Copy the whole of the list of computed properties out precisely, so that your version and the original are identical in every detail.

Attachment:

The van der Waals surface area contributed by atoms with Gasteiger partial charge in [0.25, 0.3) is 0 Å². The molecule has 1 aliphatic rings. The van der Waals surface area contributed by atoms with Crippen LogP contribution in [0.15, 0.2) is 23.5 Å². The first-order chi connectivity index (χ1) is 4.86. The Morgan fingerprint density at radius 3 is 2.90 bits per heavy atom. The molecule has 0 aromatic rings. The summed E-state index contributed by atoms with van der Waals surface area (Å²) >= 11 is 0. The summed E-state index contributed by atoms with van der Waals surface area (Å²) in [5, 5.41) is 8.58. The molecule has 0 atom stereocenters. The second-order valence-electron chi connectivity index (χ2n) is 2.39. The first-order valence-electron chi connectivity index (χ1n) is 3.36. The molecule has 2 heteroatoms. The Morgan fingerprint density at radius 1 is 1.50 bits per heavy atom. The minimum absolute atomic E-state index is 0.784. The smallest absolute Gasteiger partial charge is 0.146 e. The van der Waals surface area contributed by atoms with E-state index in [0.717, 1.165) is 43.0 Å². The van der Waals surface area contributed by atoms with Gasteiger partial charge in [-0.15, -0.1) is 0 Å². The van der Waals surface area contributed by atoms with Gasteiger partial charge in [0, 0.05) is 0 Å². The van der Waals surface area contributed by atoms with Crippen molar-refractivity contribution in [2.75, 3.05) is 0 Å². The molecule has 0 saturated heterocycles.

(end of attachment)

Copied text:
The van der Waals surface area contributed by atoms with Gasteiger partial charge in [0.25, 0.3) is 0 Å². The molecule has 1 aliphatic rings. The van der Waals surface area contributed by atoms with Crippen LogP contribution in [0.15, 0.2) is 23.5 Å². The first-order chi connectivity index (χ1) is 4.86. The Morgan fingerprint density at radius 3 is 2.90 bits per heavy atom. The molecule has 0 aromatic rings. The summed E-state index contributed by atoms with van der Waals surface area (Å²) >= 11 is 0. The summed E-state index contributed by atoms with van der Waals surface area (Å²) in [5, 5.41) is 8.58. The molecule has 0 atom stereocenters. The second-order valence-electron chi connectivity index (χ2n) is 2.39. The first-order valence-electron chi connectivity index (χ1n) is 3.36. The molecule has 2 heteroatoms. The Morgan fingerprint density at radius 1 is 1.50 bits per heavy atom. The minimum absolute atomic E-state index is 0.784. The smallest absolute Gasteiger partial charge is 0.146 e. The van der Waals surface area contributed by atoms with E-state index in [0.717, 1.165) is 43.0 Å². The van der Waals surface area contributed by atoms with Gasteiger partial charge in [-0.15, -0.1) is 0 Å². The van der Waals surface area contributed by atoms with Gasteiger partial charge in [0, 0.05) is 0 Å². The van der Waals surface area contributed by atoms with Crippen molar-refractivity contribution in [2.75, 3.05) is 0 Å². The molecule has 0 saturated heterocycles.